Refrigerated & Frozen Foods: In your opinion, why should a processor or third-party warehouse operator hire a warehouse auditor?
Ed Frazelle: Objectivity and methodology. Chosen properly, the third party [auditor] should bring objectivity (it’s hard to be a prophet in your home town) and a well-organized methodology that probably won’t be available internally.

R&FF: How should operators select an outside auditor?
Frazelle: One of the first things to look for is integrity in the firm and individuals conducting the audit. Everyone will bring a bias to the table. The bias of the chosen party should be the best interest of the client. Unfortunately, many firms conduct audits for free - or for a substantially reduced price - in hopes that their findings will lead to greater sales. As it has been said many times, there is no free lunch. We have worked very hard over the years to remain free from ties of any kind to hardware, software, or services vendors. I have always been concerned that those ties might bias the advice we give.

Another thing to look for is the source of their baseline for the audit. We have spent more than 20 years working with, teaching and researching clients from literally all over the world to develop a database of world-class practices and performance targets. If the baseline is off and the targets are off, the audit is worthless.

One last thing to look for is the credentials of the individual(s) conducting the audit. Sometimes a firm may have a good audit process, but if the individual(s) conducting the audit are inexperienced or unqualified, the results will be too.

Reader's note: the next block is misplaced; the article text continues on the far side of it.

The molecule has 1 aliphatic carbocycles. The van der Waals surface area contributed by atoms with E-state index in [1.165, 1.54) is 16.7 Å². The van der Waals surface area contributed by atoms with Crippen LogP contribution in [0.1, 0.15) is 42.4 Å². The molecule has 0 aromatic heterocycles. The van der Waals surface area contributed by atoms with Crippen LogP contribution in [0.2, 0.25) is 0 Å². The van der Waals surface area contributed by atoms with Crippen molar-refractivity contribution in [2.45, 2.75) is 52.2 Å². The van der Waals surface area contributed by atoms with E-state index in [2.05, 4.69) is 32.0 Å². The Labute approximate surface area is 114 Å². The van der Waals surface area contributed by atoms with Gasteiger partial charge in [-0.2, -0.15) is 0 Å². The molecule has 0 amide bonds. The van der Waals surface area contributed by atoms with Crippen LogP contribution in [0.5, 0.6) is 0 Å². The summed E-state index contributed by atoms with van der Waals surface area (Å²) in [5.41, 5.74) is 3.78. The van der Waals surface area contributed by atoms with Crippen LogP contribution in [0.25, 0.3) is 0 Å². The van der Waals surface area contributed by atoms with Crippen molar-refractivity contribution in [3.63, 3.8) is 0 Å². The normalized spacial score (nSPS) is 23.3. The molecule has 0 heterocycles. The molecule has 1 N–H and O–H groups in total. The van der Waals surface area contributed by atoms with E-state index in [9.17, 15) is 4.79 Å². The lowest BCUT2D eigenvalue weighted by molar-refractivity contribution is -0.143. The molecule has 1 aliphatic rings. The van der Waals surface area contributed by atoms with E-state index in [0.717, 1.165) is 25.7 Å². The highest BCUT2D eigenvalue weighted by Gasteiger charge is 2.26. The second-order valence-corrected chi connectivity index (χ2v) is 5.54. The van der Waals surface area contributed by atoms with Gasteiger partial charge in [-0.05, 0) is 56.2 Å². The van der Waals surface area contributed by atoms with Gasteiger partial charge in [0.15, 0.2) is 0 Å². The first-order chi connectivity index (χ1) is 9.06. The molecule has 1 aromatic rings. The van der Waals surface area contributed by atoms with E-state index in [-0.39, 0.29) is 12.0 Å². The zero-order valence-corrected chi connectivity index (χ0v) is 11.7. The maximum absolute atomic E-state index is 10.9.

R&FF: Have your firm's warehouse auditing services changed during the past few years?
Frazelle: Not that much. Our audit is based on my World-Class Warehousing book and seminar. I have always focused on timeless principles versus trends and fads. Those timeless principles for warehousing have not changed that much over the years.

One unique feature of our audit process is the way we combine it with education around the principles. We use a process called ConsulCation to conduct the audit alongside the client. Of course, the performance targets change each year as we update our logistics performance database.

R&FF: In your opinion, what are operators' biggest misperceptions about the warehouse audit process? What should they know that they may not realize?
Frazelle: No one firm or individual holds all the answers. Every audit process is based upon a past experience. As a result, there will be some bias built into every audit. The bias needs to be geared toward the best interest of the client and the lack of bias. Also, audits are conducted by individuals, not firms. The individual conducting an audit needs to be evaluated as much or more so than the process or firm.

R&FF: Anything else you'd like to note?
Frazelle: Sometimes we conduct our warehouse audits in isolation, but we recommend that the warehouse audit be conducted as a part of our full supply chain assessment. The reason is that the warehouse does not, or should not, operate in isolation in the supply chain. The performance and practices in the warehouse depend upon the customer service policy, inventory plan, supply strategy, and transportation plan.

In the supply chain assessment, we audit the client’s performance and practices based upon our proprietary model of supply chain logistics, which includes customer service, inventory management, supply, transportation, and warehousing.

Dr. Frazelle is a doctoral graduate in industrial and systems engineering from the Georgia Institute of Technology and a Valedictorian graduate in industrial engineering from North Carolina State University. In addition to his work as an educator and consultant, Frazelle has authored, co-authored, and/or contributed to seven books and more than 20 articles on logistics including World-Class Warehousing and A Blueprint for World-Class Logistics. Readers may contact him at (404) 814-0712 or visit